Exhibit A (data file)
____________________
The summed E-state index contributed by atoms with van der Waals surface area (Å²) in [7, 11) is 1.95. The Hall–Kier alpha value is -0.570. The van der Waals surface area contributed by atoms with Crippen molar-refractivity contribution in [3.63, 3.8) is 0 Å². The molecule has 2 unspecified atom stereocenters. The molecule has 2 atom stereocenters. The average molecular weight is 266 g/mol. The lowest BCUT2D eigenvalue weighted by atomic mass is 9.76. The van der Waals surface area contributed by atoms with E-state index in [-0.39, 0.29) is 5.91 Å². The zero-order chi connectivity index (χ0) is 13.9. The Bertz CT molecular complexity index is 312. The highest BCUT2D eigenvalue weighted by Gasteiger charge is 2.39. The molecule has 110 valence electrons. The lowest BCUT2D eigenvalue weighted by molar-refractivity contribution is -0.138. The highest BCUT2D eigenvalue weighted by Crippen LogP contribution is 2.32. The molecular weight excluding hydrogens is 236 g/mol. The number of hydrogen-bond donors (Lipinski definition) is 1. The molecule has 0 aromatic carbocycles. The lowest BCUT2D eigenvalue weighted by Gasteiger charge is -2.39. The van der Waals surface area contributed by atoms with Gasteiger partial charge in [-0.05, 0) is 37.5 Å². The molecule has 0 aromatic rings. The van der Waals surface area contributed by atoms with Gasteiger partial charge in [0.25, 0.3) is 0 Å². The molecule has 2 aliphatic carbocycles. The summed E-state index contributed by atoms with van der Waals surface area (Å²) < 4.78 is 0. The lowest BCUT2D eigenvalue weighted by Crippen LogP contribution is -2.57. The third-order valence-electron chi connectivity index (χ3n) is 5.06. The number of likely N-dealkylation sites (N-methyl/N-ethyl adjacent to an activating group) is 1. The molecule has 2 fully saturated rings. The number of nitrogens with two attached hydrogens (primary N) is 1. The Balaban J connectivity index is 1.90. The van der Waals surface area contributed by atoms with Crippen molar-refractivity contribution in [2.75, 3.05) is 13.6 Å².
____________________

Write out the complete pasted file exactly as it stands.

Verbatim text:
The summed E-state index contributed by atoms with van der Waals surface area (Å²) in [7, 11) is 1.95. The Hall–Kier alpha value is -0.570. The van der Waals surface area contributed by atoms with Crippen molar-refractivity contribution in [3.63, 3.8) is 0 Å². The molecule has 2 unspecified atom stereocenters. The molecule has 2 atom stereocenters. The average molecular weight is 266 g/mol. The lowest BCUT2D eigenvalue weighted by atomic mass is 9.76. The van der Waals surface area contributed by atoms with E-state index in [-0.39, 0.29) is 5.91 Å². The zero-order chi connectivity index (χ0) is 13.9. The Bertz CT molecular complexity index is 312. The highest BCUT2D eigenvalue weighted by Gasteiger charge is 2.39. The molecule has 110 valence electrons. The lowest BCUT2D eigenvalue weighted by molar-refractivity contribution is -0.138. The highest BCUT2D eigenvalue weighted by Crippen LogP contribution is 2.32. The molecular weight excluding hydrogens is 236 g/mol. The number of hydrogen-bond donors (Lipinski definition) is 1. The molecule has 0 aromatic carbocycles. The lowest BCUT2D eigenvalue weighted by Gasteiger charge is -2.39. The van der Waals surface area contributed by atoms with Gasteiger partial charge in [-0.05, 0) is 37.5 Å². The molecule has 0 aromatic rings. The van der Waals surface area contributed by atoms with Gasteiger partial charge in [0.25, 0.3) is 0 Å². The molecule has 2 aliphatic carbocycles. The summed E-state index contributed by atoms with van der Waals surface area (Å²) < 4.78 is 0. The lowest BCUT2D eigenvalue weighted by Crippen LogP contribution is -2.57. The third-order valence-electron chi connectivity index (χ3n) is 5.06. The number of likely N-dealkylation sites (N-methyl/N-ethyl adjacent to an activating group) is 1. The molecule has 2 fully saturated rings. The number of nitrogens with two attached hydrogens (primary N) is 1. The Balaban J connectivity index is 1.90. The van der Waals surface area contributed by atoms with Crippen molar-refractivity contribution in [2.75, 3.05) is 13.6 Å².